Five years ago – Five years ago – McIlroy was by far the best player in the world by far. Jordan Spieth approached and Justin Thomas was further behind; Jason Day had not quite found the winning habit, and while Dustin Johnson had it absolutely, questions remained as to why and where it would go on key dates.
Brooks Koepka was a bit off the top of the game, Tiger Woods fell off, and throughout the summer of 2014, Rory McIlroy and his squat step were longer than it should have, which looked unbeatable. Heck, even the weather did what he said, a gentle hoylake that offered him an open chance and darkness, and paused a few seconds longer so he could hurry to Rickie Fowler and Phil Mickelson Walhalla
However, it is the performance in between that stays in the head. At the World Golf Championship Bridgestone Invitational, McIlroy started the final round three strokes behind Sergio Garcia, who made seven birdies in a row on the way to a Friday 61, and after a solid Saturday, remained the man who could catch him.
McIlroy made the first, second, and third to share the lead, the fifth to take over, and could afford to win equivalent golf in the clubhouse to win two. The effect he had on Garcia was clear when the Spaniard, a friend who would become Ryder Cup partner later in the year, was mercilessly exposed in an hour of ruthless attack by the world's new number one.
When McIlroy went to Kentucky to complete a hat-trick, he was an unstoppable force. Nine parts brilliant, one part happy and absolutely convinced of his own superiority; a four-time champion who would not waste time to reach five. The countdown started immediately for Augusta and his first attempt at a career grand slam. His demolition of Rickie Fowler's Ryder Cup was another step on a smooth, straight path to become the greatest player in the history of European golf.
Five years ago. Almost. One thousand, six hundred and eighty-six days, to be exact, in which McIlroy has done great – this electric victory in the TOUR Championship is one of eight titles he has collected – but no bigger than any other world-class player. not really. It was said last year that the nature of Tiger Woods' return confirms that he is just another outstanding player. The same applies to McIlroy.
And so on Sunday and the last round of the PLAYERS Championship. This is not of great importance if you wondered, but it could have a big impact on McIlroy's season. Maybe even the next few years of his career. It really feels so important.
He goes into the final round, a shot behind another Spaniard, Jon Rahm, a player who has since habitually started his professional career only three summers ago. It's a superstar showdown of Ryder Cup mates, modern golf equipment, for which second place does not appeal. And the size of the task is greater than overcoming this triple deficit for Garcia, especially with Tommy Fleetwood and Jason Day among those who are also in the mix.
Rahm can afford a day off better. If he does not win the PLAYERS championship on the third start, the sky will not fall – though he does not expect him to see it that way at the events. Having left halfway through five times, he suddenly has a chance to raise more silverware and improve his own qualifications when it comes to the four major events that are about to take place.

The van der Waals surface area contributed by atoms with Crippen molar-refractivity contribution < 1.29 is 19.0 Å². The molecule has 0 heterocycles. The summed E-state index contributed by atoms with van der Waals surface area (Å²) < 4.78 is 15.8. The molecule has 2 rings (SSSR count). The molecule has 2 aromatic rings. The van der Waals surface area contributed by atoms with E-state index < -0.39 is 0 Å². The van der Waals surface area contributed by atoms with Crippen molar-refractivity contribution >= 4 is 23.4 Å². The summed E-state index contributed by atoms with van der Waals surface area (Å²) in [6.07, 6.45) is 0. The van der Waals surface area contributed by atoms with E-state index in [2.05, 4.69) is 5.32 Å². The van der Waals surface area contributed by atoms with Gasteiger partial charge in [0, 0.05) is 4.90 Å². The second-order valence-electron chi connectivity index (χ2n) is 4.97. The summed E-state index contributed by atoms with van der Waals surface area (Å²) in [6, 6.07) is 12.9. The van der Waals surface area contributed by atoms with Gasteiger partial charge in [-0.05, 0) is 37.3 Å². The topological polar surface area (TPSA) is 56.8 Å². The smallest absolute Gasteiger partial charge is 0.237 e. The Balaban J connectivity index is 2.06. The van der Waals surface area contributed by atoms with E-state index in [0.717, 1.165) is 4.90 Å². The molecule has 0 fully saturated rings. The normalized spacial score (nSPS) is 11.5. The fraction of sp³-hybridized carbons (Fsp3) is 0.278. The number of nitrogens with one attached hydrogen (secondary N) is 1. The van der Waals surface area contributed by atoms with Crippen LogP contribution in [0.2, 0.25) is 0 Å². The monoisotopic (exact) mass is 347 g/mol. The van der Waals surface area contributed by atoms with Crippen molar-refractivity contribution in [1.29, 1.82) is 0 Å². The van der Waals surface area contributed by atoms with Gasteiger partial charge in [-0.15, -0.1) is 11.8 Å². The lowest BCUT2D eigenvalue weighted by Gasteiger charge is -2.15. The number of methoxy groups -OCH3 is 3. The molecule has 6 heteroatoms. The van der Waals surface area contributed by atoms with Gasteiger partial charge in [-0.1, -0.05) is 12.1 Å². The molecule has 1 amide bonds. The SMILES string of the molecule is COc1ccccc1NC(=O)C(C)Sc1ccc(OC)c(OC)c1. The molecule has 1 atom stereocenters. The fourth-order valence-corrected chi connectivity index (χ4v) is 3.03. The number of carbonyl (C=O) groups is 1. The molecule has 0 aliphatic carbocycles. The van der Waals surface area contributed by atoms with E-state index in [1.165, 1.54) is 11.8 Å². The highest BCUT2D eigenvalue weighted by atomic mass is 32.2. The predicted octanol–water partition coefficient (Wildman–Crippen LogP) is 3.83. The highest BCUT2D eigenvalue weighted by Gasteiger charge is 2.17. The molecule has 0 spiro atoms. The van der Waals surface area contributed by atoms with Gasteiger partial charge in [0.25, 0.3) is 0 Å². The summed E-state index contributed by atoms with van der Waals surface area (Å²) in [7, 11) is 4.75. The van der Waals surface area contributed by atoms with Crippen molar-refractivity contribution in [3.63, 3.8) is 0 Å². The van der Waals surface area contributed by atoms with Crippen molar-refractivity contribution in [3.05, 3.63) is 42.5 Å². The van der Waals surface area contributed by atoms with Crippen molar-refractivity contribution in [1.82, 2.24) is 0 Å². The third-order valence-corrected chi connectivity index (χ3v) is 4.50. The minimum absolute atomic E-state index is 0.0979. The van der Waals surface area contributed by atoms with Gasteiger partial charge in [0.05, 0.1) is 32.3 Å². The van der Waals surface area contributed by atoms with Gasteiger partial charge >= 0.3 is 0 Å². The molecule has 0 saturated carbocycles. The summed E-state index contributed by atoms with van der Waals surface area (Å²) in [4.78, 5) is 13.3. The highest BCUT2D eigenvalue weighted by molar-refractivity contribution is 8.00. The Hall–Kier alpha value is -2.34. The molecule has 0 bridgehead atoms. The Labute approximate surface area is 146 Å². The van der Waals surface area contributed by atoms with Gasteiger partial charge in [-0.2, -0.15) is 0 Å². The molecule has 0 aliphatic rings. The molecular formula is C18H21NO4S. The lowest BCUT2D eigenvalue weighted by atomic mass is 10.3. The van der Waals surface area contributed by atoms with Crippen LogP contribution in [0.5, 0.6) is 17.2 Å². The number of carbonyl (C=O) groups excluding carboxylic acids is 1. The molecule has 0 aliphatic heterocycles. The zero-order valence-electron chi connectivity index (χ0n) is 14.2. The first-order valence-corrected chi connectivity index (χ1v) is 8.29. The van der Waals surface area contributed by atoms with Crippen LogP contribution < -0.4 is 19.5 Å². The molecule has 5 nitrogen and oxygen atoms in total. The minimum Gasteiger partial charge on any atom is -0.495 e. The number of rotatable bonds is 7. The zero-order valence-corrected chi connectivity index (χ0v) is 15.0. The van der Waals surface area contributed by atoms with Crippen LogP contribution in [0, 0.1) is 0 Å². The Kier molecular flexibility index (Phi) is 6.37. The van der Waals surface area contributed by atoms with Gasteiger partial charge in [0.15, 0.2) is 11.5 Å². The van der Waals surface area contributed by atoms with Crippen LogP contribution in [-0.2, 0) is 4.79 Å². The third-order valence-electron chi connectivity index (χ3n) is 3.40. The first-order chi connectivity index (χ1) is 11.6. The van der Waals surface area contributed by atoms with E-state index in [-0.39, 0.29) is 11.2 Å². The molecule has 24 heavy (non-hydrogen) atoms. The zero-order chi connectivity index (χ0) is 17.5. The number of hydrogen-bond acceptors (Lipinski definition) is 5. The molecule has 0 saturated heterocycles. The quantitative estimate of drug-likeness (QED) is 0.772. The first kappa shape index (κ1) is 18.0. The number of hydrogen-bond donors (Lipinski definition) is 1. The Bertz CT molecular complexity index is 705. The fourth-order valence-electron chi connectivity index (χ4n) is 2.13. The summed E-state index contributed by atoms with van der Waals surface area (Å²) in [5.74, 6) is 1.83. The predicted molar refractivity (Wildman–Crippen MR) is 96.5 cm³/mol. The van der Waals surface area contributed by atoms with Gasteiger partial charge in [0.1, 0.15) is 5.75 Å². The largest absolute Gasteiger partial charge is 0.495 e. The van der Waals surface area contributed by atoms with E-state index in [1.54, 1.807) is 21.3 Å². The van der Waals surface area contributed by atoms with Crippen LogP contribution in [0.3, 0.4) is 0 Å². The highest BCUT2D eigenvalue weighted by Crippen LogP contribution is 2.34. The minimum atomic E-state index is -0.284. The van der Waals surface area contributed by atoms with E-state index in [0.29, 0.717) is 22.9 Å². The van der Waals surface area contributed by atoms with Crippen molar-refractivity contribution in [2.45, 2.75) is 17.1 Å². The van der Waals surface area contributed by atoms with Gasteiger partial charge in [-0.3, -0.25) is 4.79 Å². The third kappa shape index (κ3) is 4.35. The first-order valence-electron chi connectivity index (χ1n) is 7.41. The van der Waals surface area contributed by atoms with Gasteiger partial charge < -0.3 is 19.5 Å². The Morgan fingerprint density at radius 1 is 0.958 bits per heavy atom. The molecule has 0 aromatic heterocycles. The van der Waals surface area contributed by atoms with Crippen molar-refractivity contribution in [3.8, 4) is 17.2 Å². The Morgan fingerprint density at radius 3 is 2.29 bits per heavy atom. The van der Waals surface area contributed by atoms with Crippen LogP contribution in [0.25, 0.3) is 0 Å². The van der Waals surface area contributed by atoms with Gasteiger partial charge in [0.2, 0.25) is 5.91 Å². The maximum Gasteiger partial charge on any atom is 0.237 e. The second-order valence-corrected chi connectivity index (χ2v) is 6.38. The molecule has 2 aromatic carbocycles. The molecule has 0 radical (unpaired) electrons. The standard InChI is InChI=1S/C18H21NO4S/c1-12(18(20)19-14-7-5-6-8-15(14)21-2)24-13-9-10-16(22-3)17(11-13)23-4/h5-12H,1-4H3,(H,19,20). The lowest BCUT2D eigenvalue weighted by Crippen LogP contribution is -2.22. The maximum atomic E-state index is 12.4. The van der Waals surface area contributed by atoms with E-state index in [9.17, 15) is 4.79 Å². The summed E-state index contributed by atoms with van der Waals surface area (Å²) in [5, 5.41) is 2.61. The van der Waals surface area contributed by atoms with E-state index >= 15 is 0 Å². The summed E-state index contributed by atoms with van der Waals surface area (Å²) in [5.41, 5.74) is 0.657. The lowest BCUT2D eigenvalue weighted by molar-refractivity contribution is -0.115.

On the other hand, McIlroy was back in the heat of the action, shared half the lead and returned to the field with daylight. On Saturday, this daylight disappeared just as fast as for Garcia. Bogeys at the first two holes brought dozens of players back into conversation. Rahm relentlessly took his chance.
Despite an unfavorable start, McIlroy played well for parts of his round, dismantling the par three-eighths with a crossfade of the ball and moving with two hips to the eleven-par-11. He has a great heart for the way he has stabilized the ship, even if the chance to gain a healthy leadership role has begged.
So remains a tasty final round in which McIlroy has to deal with the problems of recent years. When he faces a world-class opponent in a high-class event, he simply has not delivered: 74 next to Patrick Reed in Augusta, 73 next to Justin Thomas in Firestone, 74 next to Tiger Woods in East Lake. These are numbers that make him wince, and it does not matter if he's in the last or in the penultimate group. The questions remain.
Sunday gives him the chance to win not only a major tournament on the 10th attempt, but to end one of the most frustrating sequences in his career. Maybe he feels he has to take it.
Five years ago – well, one thousand, seven hundred and two, to be exact – McIlroy cut off in the second round of the Open Championship to secure the opening 66. The night before, questions were asked, especially as to the problem with Friday's McIlroy had scored a second round 78 in Scotland a week earlier and a second round 78 in front of the Memorial before the Memorial. Both times, day one ended up front.
In Hoylake he made the first hole in round two. here we go again, And then he made seven of the following 17 birdies, McIlroy at his best, and answered a question that had just turned from a whisper to the microphone of the media center. It had echoes of his very first major, who was unleashed only a few months after he had missed a fabulous opportunity in Augusta, and it sparked the best summer of his career, whose memories are now turning a long way off. Backs-to-the-wall stuff: In these moments, the best players are proud.
A round of golf. It is important.